Sure, it can be tempting to just send out an email. But, that’s not always actual communication, and not the best form after the year we’ve had.

Communication is often defined as a two-way process. Emails, with an unintended tone, can even seem abrupt at times. In a team meeting, communication and feedback are instantaneous and it’s much easier for people to get their message across. That’s the factor employers need to recreate with remote workers as much as they can.

A video call with a follow-up email may be a longer route to take, but may be more productive, and beneficial, in the end.

In conclusion

As communicating with remote workers is something new for many employers to master, the feedback on what’s working and what isn’t will prove invaluable. It will allow employers to communicate clearly in the best and most efficient way possible. But, it’s going to take time to perfect.

Need our help?

For further advice on communicating with remote workers, speak to an expert now on 01 886 0350 or request a callback here.

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Nora Cashe


Nóra studied Law in Griffith College Dublin and qualified as a Barrister in 2008, practising in the area of Criminal law. She is also member of the Irish Employment Law Association.

Nora has extensive experience representing clients at Employment Tribunal hearings, Conciliation / Mediation meetings before both the Workplace Relations Commission and the Labour Court.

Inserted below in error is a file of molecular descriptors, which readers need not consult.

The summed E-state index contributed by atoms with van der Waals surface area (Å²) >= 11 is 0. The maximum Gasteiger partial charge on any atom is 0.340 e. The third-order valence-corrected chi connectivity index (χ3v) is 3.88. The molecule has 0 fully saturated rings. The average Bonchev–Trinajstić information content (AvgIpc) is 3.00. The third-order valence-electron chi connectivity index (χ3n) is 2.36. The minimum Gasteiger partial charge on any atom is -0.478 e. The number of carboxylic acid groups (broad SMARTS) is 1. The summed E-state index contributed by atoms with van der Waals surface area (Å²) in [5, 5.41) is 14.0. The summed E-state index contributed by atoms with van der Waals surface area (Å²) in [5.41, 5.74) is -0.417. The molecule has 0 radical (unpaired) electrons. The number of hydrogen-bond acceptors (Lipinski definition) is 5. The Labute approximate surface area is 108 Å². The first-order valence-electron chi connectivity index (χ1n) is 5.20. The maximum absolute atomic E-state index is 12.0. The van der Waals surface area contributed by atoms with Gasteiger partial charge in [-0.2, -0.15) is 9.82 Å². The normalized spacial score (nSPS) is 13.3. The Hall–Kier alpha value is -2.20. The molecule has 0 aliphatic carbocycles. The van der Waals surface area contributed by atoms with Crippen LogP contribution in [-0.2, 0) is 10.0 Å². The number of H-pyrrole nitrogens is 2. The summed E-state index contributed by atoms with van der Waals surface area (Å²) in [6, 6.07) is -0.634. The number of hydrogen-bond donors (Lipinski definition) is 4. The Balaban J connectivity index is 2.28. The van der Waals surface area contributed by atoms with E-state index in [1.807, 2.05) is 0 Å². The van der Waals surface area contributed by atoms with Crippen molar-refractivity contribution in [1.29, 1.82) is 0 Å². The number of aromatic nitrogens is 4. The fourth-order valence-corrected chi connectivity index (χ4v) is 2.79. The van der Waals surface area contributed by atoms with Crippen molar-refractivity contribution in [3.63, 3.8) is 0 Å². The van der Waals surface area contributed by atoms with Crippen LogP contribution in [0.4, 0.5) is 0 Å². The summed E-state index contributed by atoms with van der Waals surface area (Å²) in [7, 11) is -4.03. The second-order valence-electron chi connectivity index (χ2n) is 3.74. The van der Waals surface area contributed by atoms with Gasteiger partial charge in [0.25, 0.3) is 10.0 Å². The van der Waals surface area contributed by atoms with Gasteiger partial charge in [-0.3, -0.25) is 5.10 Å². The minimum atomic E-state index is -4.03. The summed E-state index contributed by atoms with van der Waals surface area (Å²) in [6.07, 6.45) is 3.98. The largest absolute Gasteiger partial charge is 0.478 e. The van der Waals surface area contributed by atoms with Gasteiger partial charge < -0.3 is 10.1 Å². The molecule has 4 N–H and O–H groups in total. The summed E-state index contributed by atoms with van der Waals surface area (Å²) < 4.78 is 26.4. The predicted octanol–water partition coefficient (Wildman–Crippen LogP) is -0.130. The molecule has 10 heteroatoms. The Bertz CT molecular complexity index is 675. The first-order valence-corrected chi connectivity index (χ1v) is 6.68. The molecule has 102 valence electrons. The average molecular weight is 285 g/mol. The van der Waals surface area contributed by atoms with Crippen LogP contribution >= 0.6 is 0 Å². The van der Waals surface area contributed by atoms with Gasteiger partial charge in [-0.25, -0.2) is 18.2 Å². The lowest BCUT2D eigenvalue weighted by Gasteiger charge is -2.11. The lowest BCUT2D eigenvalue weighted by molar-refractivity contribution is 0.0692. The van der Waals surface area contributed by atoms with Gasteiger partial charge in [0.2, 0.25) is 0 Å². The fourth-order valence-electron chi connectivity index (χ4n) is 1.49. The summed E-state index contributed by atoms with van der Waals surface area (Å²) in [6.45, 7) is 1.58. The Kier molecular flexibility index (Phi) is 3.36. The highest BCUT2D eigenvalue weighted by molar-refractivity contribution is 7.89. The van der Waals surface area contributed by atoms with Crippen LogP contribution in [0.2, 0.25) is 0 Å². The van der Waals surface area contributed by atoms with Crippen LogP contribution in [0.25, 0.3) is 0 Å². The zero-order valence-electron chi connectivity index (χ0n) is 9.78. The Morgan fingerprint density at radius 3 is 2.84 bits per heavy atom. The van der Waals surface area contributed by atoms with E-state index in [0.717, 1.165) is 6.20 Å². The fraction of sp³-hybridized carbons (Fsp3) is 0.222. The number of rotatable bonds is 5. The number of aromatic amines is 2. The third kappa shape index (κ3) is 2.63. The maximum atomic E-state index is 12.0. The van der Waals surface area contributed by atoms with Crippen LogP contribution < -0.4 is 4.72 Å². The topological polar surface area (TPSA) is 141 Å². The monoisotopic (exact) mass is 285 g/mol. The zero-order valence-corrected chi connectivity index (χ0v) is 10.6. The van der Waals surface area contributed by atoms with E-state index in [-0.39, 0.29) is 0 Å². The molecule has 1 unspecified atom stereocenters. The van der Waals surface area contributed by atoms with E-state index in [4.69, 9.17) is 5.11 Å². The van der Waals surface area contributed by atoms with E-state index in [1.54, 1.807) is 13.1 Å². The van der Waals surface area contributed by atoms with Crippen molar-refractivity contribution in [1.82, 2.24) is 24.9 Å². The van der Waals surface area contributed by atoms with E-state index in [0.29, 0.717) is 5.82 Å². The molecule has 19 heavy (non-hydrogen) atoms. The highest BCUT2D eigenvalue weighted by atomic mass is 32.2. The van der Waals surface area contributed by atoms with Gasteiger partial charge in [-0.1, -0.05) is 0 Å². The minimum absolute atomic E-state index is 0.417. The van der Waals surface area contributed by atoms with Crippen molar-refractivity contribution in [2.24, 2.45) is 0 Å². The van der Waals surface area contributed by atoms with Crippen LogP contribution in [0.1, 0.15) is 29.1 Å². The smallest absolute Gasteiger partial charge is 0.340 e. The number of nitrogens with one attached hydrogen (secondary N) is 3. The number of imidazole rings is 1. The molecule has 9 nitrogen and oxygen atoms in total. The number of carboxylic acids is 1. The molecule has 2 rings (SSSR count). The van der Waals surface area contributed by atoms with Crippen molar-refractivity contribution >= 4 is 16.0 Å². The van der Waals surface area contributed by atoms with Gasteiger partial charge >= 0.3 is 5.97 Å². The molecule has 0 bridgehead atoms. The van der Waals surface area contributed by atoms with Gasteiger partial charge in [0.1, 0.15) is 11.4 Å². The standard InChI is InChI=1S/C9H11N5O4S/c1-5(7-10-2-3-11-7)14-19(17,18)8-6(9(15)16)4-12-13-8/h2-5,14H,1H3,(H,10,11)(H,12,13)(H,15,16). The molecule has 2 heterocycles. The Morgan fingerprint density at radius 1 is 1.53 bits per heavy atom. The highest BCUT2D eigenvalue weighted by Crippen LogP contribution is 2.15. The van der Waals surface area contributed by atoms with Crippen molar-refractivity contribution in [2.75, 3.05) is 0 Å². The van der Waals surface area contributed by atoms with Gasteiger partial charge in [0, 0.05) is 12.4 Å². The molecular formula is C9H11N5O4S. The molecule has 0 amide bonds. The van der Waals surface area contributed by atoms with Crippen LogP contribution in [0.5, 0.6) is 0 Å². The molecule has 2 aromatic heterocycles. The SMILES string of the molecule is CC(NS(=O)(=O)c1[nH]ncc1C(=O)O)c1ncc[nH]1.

Nóra is a member of the Irish Employment Law Association and engages with the WRC Adjudication Service as part of their stakeholder engagement forum.

Deiric McCann

Genos International Europe

Deiric McCann leads Genos International Europe – The EU division of a world-leading provider of emotional intelligence solutions. 

With over two decades experience at the highest levels of management, Deiric supports clients to develop the resilience, emotional intelligence, psychological safety and engagements of their employees.

Rhiannon Coyne

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Rhiannon Coyne is a Senior HR Consultant at Graphite HRM and will be providing an overview of best practice on how to deal with complaints of bullying and harassment in the workplace. 

With a number of recent updates to employment laws, Rhiannon will take a closer look at employment equality and how it is interlinked to Health & Safety and what employers can learn from recent case laws.

David Begg

Workplace Relations Commission

David Begg was appointed Chairperson of the Workplace Relations Commission (WRC) in January 2021.

David is also a professor at Maynooth University Institute of Social Sciences. Mr Begg’s extensive history in the trade union movement included leading the ESB Officers Association and Irish Congress of Trade Unions, stepping away from the latter in 2001 to chair international aid agency Concern.

David Begg was also previously a director of the Central Bank of Ireland between 1995 and 2010.